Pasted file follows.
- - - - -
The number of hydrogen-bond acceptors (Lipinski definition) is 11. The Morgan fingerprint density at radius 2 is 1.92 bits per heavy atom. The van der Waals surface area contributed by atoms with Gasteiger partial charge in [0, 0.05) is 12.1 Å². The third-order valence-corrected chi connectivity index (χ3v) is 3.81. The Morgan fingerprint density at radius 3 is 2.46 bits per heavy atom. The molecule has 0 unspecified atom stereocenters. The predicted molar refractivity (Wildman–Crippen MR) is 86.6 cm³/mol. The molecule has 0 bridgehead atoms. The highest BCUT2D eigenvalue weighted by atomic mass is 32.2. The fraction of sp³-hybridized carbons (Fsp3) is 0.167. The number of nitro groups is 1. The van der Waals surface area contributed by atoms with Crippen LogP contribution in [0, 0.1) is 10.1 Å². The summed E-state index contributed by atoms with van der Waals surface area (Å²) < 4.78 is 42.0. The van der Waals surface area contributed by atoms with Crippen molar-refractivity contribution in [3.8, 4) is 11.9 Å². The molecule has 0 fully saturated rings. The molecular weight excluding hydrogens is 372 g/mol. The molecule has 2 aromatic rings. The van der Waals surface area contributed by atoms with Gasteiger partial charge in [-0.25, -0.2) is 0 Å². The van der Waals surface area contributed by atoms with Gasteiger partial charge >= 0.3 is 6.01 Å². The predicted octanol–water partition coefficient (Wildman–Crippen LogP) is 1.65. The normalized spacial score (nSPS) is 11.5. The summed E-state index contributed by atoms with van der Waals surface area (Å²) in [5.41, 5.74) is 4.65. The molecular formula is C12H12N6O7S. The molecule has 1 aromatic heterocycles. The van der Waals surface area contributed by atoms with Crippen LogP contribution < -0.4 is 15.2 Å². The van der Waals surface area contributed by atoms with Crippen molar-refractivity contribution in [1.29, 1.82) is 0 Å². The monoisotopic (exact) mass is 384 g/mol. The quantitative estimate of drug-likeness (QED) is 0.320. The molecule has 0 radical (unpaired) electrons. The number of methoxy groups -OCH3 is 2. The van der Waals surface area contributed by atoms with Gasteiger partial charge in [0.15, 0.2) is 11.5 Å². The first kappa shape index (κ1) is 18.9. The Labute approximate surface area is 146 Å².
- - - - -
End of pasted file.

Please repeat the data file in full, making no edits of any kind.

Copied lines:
The number of hydrogen-bond acceptors (Lipinski definition) is 11. The Morgan fingerprint density at radius 2 is 1.92 bits per heavy atom. The van der Waals surface area contributed by atoms with Gasteiger partial charge in [0, 0.05) is 12.1 Å². The third-order valence-corrected chi connectivity index (χ3v) is 3.81. The Morgan fingerprint density at radius 3 is 2.46 bits per heavy atom. The molecule has 0 unspecified atom stereocenters. The predicted molar refractivity (Wildman–Crippen MR) is 86.6 cm³/mol. The molecule has 0 bridgehead atoms. The highest BCUT2D eigenvalue weighted by atomic mass is 32.2. The fraction of sp³-hybridized carbons (Fsp3) is 0.167. The number of nitro groups is 1. The van der Waals surface area contributed by atoms with Crippen LogP contribution in [0, 0.1) is 10.1 Å². The summed E-state index contributed by atoms with van der Waals surface area (Å²) < 4.78 is 42.0. The van der Waals surface area contributed by atoms with Crippen molar-refractivity contribution in [3.8, 4) is 11.9 Å². The molecule has 0 fully saturated rings. The molecular weight excluding hydrogens is 372 g/mol. The molecule has 2 aromatic rings. The van der Waals surface area contributed by atoms with Gasteiger partial charge in [-0.25, -0.2) is 0 Å². The van der Waals surface area contributed by atoms with Gasteiger partial charge >= 0.3 is 6.01 Å². The predicted octanol–water partition coefficient (Wildman–Crippen LogP) is 1.65. The normalized spacial score (nSPS) is 11.5. The summed E-state index contributed by atoms with van der Waals surface area (Å²) in [5.41, 5.74) is 4.65. The molecular formula is C12H12N6O7S. The molecule has 1 aromatic heterocycles. The van der Waals surface area contributed by atoms with Crippen LogP contribution < -0.4 is 15.2 Å². The van der Waals surface area contributed by atoms with Crippen molar-refractivity contribution in [1.29, 1.82) is 0 Å². The monoisotopic (exact) mass is 384 g/mol. The quantitative estimate of drug-likeness (QED) is 0.320. The molecule has 0 radical (unpaired) electrons. The number of methoxy groups -OCH3 is 2. The van der Waals surface area contributed by atoms with Gasteiger partial charge in [0.15, 0.2) is 11.5 Å². The first kappa shape index (κ1) is 18.9. The Labute approximate surface area is 146 Å².